By Lindsey Dodd, Project Co-Investigator, School of Music, Humanities and Media, University of Huddersfield
‘Before we get [children] used to being thin, we have to show them that it’s not shameful to be poor’, came an instruction to the press from the Vichy government. Children in wartime France had to learn to deny themselves, to emulate the self-sacrifice of Marshal Pétain who ‘gave himself’ to France, and to see the benefit that each little cog brought to the bigger machine. There was a recognition that children were suffering. Resigning those in need to their lot, but also encouraging them to help others was the surest way to get the most out of children’s enthusiasm and energetic compassion. By focusing on poverty, hardship and rigour, children could be inspired to work harder and find satisfaction in the idea of helping their young neighbours. The irony, of course, was that many children being set up as agents of charity were themselves in need of that charity.
Children’s charitable fundraising on behalf of other children is an important aspect of their politicised activity in Vichy France. In spring 1941, children over 12 years old were drafted into a mass campaign to sell badges worth 50 centimes each in the streets. Each child was given 100 badges, and across the department of the Seine there were 20,000 sellers. These youngsters approached their task with enthusiasm and competed with each other to see who could sell the most. The profits went directly to other children: they paid for grand theatrical performances for children from the most hard-hit sections of society – those who had been bombed out or made refugees, or whose parents were either prisoners or unemployed. 120,000 seats were available at the galas which took place across the Paris region, and impoverished children enjoyed the antics of clowns, magicians, contortionists … and of Babylas and his amazing performing geese.
In 1942, a new Christmas campaign was begun whereby the under-15s were to earn 2 francs and send them through to Marshal Pétain in favour of needy children. ‘We’ll give the under-15s the chance to make a real contribution on behalf of others and let them show their love for Marshal Pétain. It is, after all, among the very youngest that this love retains the most purity’, wrote the Youth Section of the Propaganda Ministry. Never missing an opportunity to use children to embed the regime more firmly into French society, the propagandists also saw the fundraising potential of harnessing children’s love for Pétain which they so assiduously cultivated.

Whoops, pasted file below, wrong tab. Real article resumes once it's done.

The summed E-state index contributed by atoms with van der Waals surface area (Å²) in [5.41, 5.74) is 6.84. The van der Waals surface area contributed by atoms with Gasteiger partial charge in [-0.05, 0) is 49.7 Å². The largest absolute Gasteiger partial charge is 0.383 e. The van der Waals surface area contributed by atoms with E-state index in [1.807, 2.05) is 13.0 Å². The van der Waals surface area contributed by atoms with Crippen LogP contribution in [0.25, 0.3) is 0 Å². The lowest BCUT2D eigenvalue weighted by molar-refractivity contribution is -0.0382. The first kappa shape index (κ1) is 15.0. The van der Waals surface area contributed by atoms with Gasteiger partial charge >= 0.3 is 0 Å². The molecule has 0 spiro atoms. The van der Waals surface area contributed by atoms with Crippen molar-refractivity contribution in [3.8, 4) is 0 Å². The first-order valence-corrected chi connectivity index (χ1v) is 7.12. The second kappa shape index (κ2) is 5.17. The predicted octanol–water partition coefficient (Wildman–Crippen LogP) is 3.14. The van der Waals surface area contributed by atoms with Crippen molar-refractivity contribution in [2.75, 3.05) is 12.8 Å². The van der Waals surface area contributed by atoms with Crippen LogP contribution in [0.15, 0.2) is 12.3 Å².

While the official line stated that children should work hard for what they collected, many charitable endeavours clearly gave great deal of pleasure as well as the happy glow of altruism. A letter arrived in Vichy from 9 little children on holiday together with their families in the mountains, who had put on a little play and collected 255 francs. Another group had performed Molière’s Les Précieuses ridicules, inviting friends and family, and raised a whopping 1720 francs. 12-year-old Guy put on a Guignol (Punch and Judy) show with two friends; they were sending 50 francs, half of the sum they had raised, ‘to save some little children in our great and beautiful France’. The other half would be reinvested in their puppet theatre in the hope of raising more next time. For those who could afford Punch and Judy theatres or mountain holidays, money was not short. The amounts they sent spoke of comfortable lives.
Other donations were more modest. Paulette sent ‘10 francs from my piggy bank’, while Suzanne enclosed within her letter to Pétain ‘the small sum of 10 francs which I got today for my 8th birthday, to help some poor little children’. Raymonde sent a bit less, regretting that ‘5 francs isn’t very much these days [but perhaps] a poor child would be happy to buy 5 francs worth of bread’. A 6-year-old donated a doll’s cradle, but asked that, in return, the recipient say ‘a prayer for my Daddy who is a prisoner in Germany’.
Jumping forward into our present times, children continue to take part fundraising for other children in so many ways. The long-running British children’s TV show Blue Peter was my own first encounter with charitable giving during the 1980s. Its annual appeals sought to highlight the plight of children elsewhere, and engage British children with helping them. As a little girl, it opened my eyes to children’s poverty across the world – although how much, I wonder, could I really understand that hardship? The BBC’s ongoing Children in Need appeal inspires enormous participation from children in its fundraising activities, which they take on with great gusto. Save the Children is currently running the Den Day campaign in which children are asked to build a ‘den’ and camp out in it overnight. Their sponsorship money will provide food, shelter and healthcare, protection and education for children across the world. Charitable fundraising is one of the ways in which children actively participate in society. This kind of ‘instrumentalisation’ or use of children, then, can certainly have laudable aims, and children raise huge sums of money for important causes.
But, returning to the historical past, my Vichy case study clearly illustrates the vast gap between the haves and have-nots. Such charity was inspired by inequality and depended too upon it. And, more seriously, a regime which sent 11,400 Jewish children to the death camps had evidently decided which children deserved the help that its charity could bring and which – very starkly – did not.
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